Humanising Public Services

25 October 2018

Humanising Public Services

Traverse's Sue Goss gives her thoughts on the implications of dehumanising public services...

While the defence of the EU during the referendum campaign was all about statistics, economic assessments and expert opinions, the critique was crude: “a Europe of the bosses”. “a vanity project”, “just all restrictions and rules” – and behind it a connection to powerlessness; a loss of identity; a grand economic project that was ‘not for us’. We weren’t being listened to. We didn’t count.

Small wonder then, that this resonated strongly with people whose daily experience of trying to get by is beset by restrictions and rules, feeling powerless, not counting. For many, this experience comes not through their encounters with capitalism – which can seem to offer a fraudulently egalitarian access to fast food, cheap thrills and quick fixes - but from the struggle for benefits or public services.  

How did we get to here?

The original intention of the welfare state was benign, welcoming to all, care “from cradle to grave.” But by the end of the 70’s public services were widely seen as inefficient, subject to producer capture, unresponsive. The Thatcher and Major governments privatised where they could. Starved of funds, public services were no longer presented as for everyone – they were residual, for the losers. And while only the rich could exit from state education and health, the egalitarian assumptions underpinning public services began to break down.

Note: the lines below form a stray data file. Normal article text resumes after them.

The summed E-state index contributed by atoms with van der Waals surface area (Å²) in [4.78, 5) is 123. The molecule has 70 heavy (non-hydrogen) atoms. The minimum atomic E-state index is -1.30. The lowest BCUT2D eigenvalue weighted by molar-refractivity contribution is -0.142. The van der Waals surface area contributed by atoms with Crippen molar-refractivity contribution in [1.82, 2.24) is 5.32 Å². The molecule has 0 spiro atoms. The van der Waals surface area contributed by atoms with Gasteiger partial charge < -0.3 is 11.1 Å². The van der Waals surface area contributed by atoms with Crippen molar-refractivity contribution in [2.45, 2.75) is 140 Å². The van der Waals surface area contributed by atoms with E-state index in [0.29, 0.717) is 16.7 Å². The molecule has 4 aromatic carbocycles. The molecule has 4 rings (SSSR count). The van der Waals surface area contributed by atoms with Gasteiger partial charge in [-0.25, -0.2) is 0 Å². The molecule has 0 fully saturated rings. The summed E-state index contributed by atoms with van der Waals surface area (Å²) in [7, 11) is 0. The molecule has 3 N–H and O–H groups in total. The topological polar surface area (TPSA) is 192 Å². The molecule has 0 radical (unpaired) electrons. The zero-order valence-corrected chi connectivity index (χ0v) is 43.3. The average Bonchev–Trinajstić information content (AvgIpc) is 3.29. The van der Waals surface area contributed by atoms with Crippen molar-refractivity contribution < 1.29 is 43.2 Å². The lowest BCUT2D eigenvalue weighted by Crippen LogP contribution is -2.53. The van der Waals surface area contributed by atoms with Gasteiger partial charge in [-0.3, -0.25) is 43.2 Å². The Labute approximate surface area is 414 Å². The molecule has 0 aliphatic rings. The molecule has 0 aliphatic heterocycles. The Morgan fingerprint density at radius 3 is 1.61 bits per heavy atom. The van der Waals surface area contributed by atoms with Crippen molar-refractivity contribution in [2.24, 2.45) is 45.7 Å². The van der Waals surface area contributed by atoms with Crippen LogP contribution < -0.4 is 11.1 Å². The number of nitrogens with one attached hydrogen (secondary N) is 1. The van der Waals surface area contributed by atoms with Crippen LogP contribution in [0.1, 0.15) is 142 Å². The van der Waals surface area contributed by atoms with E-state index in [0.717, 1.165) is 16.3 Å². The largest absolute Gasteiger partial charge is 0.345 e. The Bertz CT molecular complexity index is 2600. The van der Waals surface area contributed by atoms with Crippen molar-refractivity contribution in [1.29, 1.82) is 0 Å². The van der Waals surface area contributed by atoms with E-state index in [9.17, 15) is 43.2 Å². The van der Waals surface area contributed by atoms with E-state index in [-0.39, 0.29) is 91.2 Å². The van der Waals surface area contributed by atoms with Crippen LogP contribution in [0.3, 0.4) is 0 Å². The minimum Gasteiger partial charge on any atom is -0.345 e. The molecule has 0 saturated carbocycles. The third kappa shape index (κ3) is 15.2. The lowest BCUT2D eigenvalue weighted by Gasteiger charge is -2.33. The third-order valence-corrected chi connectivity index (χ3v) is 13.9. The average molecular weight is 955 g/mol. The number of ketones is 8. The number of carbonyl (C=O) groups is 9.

The Labour governments between 1997 and 2010 substantially increased public spending, arguing that for the public to support this increase, services had to become not just efficient, but more effective. Along with the new funding came regimes of measurement and evaluation. Individual professional judgement was supplanted by compliance systems. Inspectors, consultants and central units monitored progress. The results are not all bad – services are more professional, more consistent. But in the process, we have lost something that matters more than any of this. We have lost humanity.

A state for keeping people out?

From 2010, as we, as a society, have become harder, less generous, less interested in equality, the state has become more and more about keeping people out. To belong to the narrow tribe of ‘hard working families’ we have to stand on our own two feet. Instead of wanting to share good fortune, and use resources collaboratively, we are encouraged to feel cheated if our taxes go to help others.